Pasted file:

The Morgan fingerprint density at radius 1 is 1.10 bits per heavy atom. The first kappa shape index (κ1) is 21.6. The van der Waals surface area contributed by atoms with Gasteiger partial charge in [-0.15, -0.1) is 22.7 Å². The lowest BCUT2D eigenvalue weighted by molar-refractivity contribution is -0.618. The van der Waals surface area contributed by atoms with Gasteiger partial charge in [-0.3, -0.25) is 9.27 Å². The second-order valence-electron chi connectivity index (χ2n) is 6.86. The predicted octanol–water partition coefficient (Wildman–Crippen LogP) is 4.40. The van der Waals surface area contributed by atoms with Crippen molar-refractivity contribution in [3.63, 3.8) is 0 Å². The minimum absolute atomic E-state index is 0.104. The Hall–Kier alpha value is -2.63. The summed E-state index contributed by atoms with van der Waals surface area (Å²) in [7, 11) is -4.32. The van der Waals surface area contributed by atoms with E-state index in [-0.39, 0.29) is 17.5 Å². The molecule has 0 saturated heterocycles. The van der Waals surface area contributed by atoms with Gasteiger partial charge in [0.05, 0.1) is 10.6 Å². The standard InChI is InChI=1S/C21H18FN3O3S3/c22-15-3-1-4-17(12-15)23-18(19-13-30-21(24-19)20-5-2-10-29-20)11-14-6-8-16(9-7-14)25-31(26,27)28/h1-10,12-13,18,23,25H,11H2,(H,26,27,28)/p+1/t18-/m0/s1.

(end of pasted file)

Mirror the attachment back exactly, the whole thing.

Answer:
The Morgan fingerprint density at radius 1 is 1.10 bits per heavy atom. The first kappa shape index (κ1) is 21.6. The van der Waals surface area contributed by atoms with Gasteiger partial charge in [-0.15, -0.1) is 22.7 Å². The lowest BCUT2D eigenvalue weighted by molar-refractivity contribution is -0.618. The van der Waals surface area contributed by atoms with Gasteiger partial charge in [-0.3, -0.25) is 9.27 Å². The second-order valence-electron chi connectivity index (χ2n) is 6.86. The predicted octanol–water partition coefficient (Wildman–Crippen LogP) is 4.40. The van der Waals surface area contributed by atoms with Crippen molar-refractivity contribution in [3.63, 3.8) is 0 Å². The minimum absolute atomic E-state index is 0.104. The Hall–Kier alpha value is -2.63. The summed E-state index contributed by atoms with van der Waals surface area (Å²) in [7, 11) is -4.32. The van der Waals surface area contributed by atoms with E-state index in [-0.39, 0.29) is 17.5 Å². The molecule has 0 saturated heterocycles. The van der Waals surface area contributed by atoms with Gasteiger partial charge in [0.05, 0.1) is 10.6 Å². The standard InChI is InChI=1S/C21H18FN3O3S3/c22-15-3-1-4-17(12-15)23-18(19-13-30-21(24-19)20-5-2-10-29-20)11-14-6-8-16(9-7-14)25-31(26,27)28/h1-10,12-13,18,23,25H,11H2,(H,26,27,28)/p+1/t18-/m0/s1.